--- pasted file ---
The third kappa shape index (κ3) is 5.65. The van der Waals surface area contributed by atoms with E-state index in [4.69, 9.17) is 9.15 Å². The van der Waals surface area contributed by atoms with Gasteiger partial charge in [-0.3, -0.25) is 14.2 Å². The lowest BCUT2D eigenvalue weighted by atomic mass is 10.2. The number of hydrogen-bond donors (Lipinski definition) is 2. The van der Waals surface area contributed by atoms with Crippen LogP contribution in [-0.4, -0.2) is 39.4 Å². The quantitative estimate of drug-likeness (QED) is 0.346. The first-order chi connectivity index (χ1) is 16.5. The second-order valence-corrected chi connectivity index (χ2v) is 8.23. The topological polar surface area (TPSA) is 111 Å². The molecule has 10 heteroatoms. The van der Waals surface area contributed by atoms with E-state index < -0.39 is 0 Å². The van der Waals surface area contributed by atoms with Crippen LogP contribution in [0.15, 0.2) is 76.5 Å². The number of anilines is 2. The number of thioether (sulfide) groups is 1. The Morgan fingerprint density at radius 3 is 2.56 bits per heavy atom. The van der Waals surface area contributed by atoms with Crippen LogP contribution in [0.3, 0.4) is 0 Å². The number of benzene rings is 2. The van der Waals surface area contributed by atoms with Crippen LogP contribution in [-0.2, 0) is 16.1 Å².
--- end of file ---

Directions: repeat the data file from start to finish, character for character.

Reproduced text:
The third kappa shape index (κ3) is 5.65. The van der Waals surface area contributed by atoms with E-state index in [4.69, 9.17) is 9.15 Å². The van der Waals surface area contributed by atoms with Gasteiger partial charge in [-0.3, -0.25) is 14.2 Å². The lowest BCUT2D eigenvalue weighted by atomic mass is 10.2. The number of hydrogen-bond donors (Lipinski definition) is 2. The van der Waals surface area contributed by atoms with Crippen LogP contribution in [-0.4, -0.2) is 39.4 Å². The quantitative estimate of drug-likeness (QED) is 0.346. The first-order chi connectivity index (χ1) is 16.5. The second-order valence-corrected chi connectivity index (χ2v) is 8.23. The topological polar surface area (TPSA) is 111 Å². The molecule has 10 heteroatoms. The van der Waals surface area contributed by atoms with E-state index < -0.39 is 0 Å². The van der Waals surface area contributed by atoms with Crippen LogP contribution in [0.15, 0.2) is 76.5 Å². The number of anilines is 2. The number of thioether (sulfide) groups is 1. The Morgan fingerprint density at radius 3 is 2.56 bits per heavy atom. The van der Waals surface area contributed by atoms with Crippen LogP contribution in [0.3, 0.4) is 0 Å². The number of benzene rings is 2. The van der Waals surface area contributed by atoms with Crippen LogP contribution in [-0.2, 0) is 16.1 Å².